Created Thursday 01 July 2021
Recently I migrated our family off of Amazon Prime Photos after many years of use. I found the cost to maintain videos prohibitive, and had also become increasingly concerned by how difficult getting things out of Prime Photos was becoming. Plus, like, privacy and stuff.
My original plan was to develop my own minimal management software, so that I wouldn't be subject even to open source software churn. Since I plan on maintaining this photo archive for the rest of my life, I figured it made sense to double down on technique. After some prototyping I realized I'd bit off more than I could chew, despite the number of great libraries for working with media and metadata that there are. I was fortunate to then run across PhotoPrism, which does what I'd hoped to do, and more, and seems to be very well designed. And, they're working on face recognition, which is the only thing I really miss from Prime Photos.
I run PhotoPrism on Fedora on my old Lenovo T430s laptop with a 1TB SSD. I was able to import some 185gb of content - ~15,000 photos and ~300 videos - in about a day, with laptop fans blasting and all cores saturated. In addition, we're now running:
- PhotoSync on Android and iOS to sync photos from devices to PhotoPrism.
- Docker to run PhotoPrism in docker-compose, as a systemd unit (tutorial).
- Tailscale VPN so photos can be accessed and uploaded even while mobile.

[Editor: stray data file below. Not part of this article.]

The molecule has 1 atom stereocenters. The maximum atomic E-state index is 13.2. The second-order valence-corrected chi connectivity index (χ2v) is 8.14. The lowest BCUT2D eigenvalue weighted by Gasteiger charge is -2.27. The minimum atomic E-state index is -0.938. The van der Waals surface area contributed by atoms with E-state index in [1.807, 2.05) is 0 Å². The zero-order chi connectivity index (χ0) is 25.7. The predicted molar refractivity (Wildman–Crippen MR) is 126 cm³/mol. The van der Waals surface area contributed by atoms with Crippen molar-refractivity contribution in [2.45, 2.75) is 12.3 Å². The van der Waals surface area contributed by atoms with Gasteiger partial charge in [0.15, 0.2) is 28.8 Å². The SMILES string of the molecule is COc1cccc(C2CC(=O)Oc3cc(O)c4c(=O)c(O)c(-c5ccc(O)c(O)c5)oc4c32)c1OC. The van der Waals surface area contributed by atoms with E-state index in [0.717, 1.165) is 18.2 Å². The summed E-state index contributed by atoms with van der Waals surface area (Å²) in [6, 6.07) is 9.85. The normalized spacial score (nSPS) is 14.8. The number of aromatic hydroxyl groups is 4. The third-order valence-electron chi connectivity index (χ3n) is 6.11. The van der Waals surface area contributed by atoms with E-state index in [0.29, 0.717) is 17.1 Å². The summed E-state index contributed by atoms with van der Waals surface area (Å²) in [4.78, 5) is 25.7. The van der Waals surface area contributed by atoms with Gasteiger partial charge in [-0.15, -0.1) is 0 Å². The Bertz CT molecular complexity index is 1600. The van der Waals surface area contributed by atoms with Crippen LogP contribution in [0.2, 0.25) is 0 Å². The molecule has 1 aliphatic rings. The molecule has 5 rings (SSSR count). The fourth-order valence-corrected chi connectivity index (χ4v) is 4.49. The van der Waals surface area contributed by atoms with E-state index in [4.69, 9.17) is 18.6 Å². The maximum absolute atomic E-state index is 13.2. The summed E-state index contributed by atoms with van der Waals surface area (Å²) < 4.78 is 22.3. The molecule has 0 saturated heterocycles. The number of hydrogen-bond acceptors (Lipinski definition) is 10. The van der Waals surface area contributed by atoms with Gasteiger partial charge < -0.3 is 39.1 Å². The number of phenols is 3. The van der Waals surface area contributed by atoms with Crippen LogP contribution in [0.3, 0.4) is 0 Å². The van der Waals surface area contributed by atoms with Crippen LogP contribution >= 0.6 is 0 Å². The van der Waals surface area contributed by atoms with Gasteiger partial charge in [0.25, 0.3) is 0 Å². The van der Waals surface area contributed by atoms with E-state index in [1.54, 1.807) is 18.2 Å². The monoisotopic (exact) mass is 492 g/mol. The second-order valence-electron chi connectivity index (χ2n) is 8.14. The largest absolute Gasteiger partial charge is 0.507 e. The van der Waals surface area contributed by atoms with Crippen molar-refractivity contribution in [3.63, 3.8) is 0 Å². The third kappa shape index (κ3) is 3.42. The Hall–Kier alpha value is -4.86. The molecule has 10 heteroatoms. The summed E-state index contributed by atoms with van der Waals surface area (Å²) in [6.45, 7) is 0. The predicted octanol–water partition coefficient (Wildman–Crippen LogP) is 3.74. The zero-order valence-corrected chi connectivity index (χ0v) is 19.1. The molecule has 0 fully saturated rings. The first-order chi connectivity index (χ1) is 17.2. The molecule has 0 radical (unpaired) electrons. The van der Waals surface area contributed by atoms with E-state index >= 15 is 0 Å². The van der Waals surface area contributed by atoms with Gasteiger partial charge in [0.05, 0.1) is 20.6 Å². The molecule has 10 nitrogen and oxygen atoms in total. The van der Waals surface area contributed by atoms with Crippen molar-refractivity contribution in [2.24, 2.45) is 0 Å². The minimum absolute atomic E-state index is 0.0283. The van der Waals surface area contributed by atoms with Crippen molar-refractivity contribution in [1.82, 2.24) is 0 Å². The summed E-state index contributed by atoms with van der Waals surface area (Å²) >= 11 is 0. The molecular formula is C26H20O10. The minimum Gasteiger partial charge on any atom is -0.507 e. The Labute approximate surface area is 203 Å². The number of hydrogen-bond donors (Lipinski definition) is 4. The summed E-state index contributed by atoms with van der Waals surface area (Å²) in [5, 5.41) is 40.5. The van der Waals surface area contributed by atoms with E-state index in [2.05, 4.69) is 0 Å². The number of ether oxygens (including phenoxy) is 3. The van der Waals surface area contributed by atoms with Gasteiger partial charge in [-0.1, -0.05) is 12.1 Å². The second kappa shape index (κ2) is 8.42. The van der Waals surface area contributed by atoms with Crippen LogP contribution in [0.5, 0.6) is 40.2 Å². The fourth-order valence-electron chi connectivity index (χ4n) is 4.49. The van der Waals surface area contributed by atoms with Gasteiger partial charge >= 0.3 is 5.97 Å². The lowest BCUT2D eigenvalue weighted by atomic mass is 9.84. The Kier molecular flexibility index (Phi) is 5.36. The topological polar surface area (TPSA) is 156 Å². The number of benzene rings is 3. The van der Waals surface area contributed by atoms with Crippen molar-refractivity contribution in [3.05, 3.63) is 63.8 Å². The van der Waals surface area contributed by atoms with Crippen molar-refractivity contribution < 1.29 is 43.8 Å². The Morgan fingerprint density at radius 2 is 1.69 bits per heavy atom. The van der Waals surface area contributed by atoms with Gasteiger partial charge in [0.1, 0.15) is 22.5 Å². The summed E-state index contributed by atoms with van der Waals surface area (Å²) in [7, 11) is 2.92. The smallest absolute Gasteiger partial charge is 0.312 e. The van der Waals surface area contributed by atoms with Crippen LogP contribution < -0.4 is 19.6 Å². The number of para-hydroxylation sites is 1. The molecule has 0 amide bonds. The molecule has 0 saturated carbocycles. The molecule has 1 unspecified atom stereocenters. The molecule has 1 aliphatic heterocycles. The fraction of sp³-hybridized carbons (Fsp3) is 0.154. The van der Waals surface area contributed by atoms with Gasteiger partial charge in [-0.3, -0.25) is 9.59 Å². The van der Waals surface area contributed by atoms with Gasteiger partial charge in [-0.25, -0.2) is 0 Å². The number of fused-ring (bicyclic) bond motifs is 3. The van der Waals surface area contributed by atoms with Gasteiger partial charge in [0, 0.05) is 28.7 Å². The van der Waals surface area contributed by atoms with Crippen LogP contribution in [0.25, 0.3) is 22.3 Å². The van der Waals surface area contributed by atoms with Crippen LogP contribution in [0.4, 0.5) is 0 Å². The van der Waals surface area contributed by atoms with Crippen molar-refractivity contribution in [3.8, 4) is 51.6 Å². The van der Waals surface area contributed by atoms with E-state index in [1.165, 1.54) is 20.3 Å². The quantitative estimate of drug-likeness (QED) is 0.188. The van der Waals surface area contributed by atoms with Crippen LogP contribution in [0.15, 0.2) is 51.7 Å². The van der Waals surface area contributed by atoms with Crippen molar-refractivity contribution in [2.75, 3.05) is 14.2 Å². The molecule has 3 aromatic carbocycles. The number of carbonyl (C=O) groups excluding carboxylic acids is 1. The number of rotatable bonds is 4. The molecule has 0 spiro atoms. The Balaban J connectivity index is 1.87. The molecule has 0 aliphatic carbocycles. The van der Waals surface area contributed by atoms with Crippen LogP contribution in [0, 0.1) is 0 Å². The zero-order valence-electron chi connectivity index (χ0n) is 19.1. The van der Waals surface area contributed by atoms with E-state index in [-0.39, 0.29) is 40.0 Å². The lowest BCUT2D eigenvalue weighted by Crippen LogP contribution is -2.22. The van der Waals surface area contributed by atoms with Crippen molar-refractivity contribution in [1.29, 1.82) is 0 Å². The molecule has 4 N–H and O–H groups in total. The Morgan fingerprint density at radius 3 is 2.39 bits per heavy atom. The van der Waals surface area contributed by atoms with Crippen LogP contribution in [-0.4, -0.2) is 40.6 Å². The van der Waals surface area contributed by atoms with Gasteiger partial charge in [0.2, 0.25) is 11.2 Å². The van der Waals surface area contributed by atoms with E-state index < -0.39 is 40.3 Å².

- Duplicity in cron (via flock) to back up regularly to AWS S3 Glacier Deep Archive. This is currently the cheapest way to store things in AWS long term. I started with this tutorial but ended up making my own Dockerfile and using a newer duplicity/requirements.txt:
- I really like the look of tarsnap but I find it a little too expensive for this use case. As far as I can tell, the killer feature it offers (beyond encryption) is incremental deletion. I hope to use it for system backups in the near future, though. I think it would also be good for storing recent security camera footage from ZoneMinder, once I get that set up.
- healthchecks.io for heartbeats on the cron job.
Getting this all going took a few hours and required a decent amount of Linux and Docker knowledge. For less effort, you might consider a Synology NAS. I've heard good things about Synology from various nerds I respect. Other options I'm aware of for running "home cloud" software on commodity hardware include ownCloud and Unraid.
In the future, I look forward to working with PhotoPrism more, and maybe even getting involved with its development. I'm interested in adding OCR indexing and full text search to navigate the many documents I photograph with my phone. In my prototype I had some success with Tesseract and SQLite FTS 5 for this purpose. I would also enjoy a more powerful textual search language.
A local healthcheck service would be nice too. I'd like to see a ESP8266 or something somewhere in my office with a green LED glowing to know everything is fine™.